Rome's water and sewer customers will see a 2.5-percent increase in their rates effective Jan. 1.
Commissioner Milton Slack, who chairs the water committee, said the increase — the first since 2016 — was recommended by a consultant looking at needs over the next 10 years. Stantec, which analyzes spending and revenue projections for the utility every two years, called for small annual rate hikes beginning in 2019.
The Rome City Commission sets the rate each year and do not always follow the recommendation. However, the vote last week was unanimous.
City Manager Sammy Rich noted that it's easier for ratepayers to absorb smaller increases than to be hit with a 10- to 15-percent boost all at once.
"The lion's share of our customers are at the 4,500-gallon-a-month level," Rich said. "Their increase is $1.46 a month."
The city's water and sewer operation is an enterprise fund. It's supported solely by customers instead of with property taxes drawn from the general fund.
Commissioner Wendy Davis said a thorough presentation to the board last month showed the need to build up reserves for planned infrastructure projects, changes in treatment standards and emergencies.
There's a set minimum operating cost for the water and sewer systems, no matter how many customers they have. The utilities also must pay interest on loans or bonds floated to fund major upgrades and expansions.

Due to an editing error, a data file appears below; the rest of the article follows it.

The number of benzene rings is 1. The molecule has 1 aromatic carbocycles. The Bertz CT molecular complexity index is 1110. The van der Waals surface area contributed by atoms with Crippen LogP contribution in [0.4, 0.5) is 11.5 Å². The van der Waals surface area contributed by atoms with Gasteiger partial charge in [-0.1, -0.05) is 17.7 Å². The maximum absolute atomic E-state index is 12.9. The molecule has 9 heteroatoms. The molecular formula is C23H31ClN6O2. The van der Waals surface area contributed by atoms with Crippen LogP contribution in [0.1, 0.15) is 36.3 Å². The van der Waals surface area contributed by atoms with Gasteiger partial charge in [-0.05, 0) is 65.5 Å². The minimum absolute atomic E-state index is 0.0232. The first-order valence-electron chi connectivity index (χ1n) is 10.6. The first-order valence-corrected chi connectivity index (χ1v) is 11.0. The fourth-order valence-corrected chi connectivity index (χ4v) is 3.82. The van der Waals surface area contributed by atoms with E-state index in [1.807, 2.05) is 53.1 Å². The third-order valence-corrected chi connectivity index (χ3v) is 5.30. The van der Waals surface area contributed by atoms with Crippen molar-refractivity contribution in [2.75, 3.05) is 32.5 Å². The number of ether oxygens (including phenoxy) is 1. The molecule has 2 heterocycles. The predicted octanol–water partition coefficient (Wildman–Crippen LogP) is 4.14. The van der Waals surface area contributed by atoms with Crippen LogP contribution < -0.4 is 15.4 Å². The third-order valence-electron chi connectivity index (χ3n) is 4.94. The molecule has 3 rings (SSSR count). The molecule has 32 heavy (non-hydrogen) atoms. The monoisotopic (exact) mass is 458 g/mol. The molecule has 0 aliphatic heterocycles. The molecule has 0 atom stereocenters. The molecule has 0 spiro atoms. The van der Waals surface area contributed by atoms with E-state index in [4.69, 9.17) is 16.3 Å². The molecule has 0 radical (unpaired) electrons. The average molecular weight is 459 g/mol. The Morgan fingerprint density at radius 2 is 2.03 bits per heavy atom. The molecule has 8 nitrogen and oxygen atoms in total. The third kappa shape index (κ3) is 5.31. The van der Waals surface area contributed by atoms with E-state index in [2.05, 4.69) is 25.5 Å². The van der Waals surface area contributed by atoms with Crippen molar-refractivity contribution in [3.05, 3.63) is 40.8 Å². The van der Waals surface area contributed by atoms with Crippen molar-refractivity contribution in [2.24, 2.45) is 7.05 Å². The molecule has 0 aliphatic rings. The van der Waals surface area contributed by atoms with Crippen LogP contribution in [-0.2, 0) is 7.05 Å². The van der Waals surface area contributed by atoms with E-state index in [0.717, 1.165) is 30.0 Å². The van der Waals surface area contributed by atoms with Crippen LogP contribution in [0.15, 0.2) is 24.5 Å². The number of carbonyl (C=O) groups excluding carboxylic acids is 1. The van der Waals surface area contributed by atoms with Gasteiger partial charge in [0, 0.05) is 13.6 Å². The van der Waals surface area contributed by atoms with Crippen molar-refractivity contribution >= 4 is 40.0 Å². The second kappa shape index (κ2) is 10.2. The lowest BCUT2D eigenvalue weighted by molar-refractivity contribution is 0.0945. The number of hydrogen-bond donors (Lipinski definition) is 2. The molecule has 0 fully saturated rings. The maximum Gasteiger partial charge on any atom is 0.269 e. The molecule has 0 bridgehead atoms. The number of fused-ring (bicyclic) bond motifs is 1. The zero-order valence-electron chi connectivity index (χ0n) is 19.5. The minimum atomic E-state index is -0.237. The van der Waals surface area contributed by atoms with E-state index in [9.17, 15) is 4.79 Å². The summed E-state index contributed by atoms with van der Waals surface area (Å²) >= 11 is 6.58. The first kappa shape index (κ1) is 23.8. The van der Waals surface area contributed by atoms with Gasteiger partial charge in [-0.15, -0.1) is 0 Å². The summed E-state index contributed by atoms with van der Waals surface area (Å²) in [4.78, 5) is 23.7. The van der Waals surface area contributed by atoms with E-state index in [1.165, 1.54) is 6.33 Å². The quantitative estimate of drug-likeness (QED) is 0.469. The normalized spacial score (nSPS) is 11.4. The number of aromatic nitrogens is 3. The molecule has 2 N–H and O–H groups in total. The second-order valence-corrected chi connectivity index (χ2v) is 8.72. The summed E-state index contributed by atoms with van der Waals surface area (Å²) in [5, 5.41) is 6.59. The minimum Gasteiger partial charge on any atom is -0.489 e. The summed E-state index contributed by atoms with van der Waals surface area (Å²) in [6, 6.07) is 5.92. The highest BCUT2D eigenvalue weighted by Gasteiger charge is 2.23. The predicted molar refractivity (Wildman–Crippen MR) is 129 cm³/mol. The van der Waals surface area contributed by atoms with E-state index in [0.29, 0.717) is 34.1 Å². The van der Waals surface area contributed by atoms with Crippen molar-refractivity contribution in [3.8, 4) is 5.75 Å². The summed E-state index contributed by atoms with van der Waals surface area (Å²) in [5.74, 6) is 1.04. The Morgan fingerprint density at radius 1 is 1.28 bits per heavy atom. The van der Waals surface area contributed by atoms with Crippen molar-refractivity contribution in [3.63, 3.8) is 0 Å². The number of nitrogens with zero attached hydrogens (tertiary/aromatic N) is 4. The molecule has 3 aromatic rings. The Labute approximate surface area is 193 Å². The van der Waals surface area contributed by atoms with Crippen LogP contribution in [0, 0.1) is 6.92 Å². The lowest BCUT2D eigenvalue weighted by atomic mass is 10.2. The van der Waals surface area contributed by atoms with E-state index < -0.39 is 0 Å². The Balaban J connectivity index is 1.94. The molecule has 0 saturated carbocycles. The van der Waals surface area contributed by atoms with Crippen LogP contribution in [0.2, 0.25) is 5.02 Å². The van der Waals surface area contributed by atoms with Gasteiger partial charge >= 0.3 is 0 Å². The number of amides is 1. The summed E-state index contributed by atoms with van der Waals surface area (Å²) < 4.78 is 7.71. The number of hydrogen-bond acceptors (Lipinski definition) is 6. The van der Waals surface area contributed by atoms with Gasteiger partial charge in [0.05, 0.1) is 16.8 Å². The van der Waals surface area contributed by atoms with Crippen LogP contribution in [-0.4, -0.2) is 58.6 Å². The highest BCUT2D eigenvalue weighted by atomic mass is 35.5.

Water and Sewer Director Mike Hackett said there's ongoing maintenance on the aging systems, and a scheduled replacement of parts.
A major expense in the consultant's planning model is ultrafiltration, which will be needed to meet increasingly tighter limits on chemicals in drinking water.
New limits from the U.S. Environmental Protection Agency are expected next year on perfluorinated compounds, PFOA and PFOS, used to make items such as non-stick cooking pans and stain-resistant carpet. The toxic chemicals can build up in the environment and human body over time.
Hackett said it's time to start working on an upgrade the Etowah River intake pump station and transmission line. It's a cleaner water source than the Oostanaula, which is fed by the Conasauga flowing south from the Dalton area. The estimated cost is $10 million.
There also are plans for new treatment equipment at the sewer plant, which could cost another $20 million.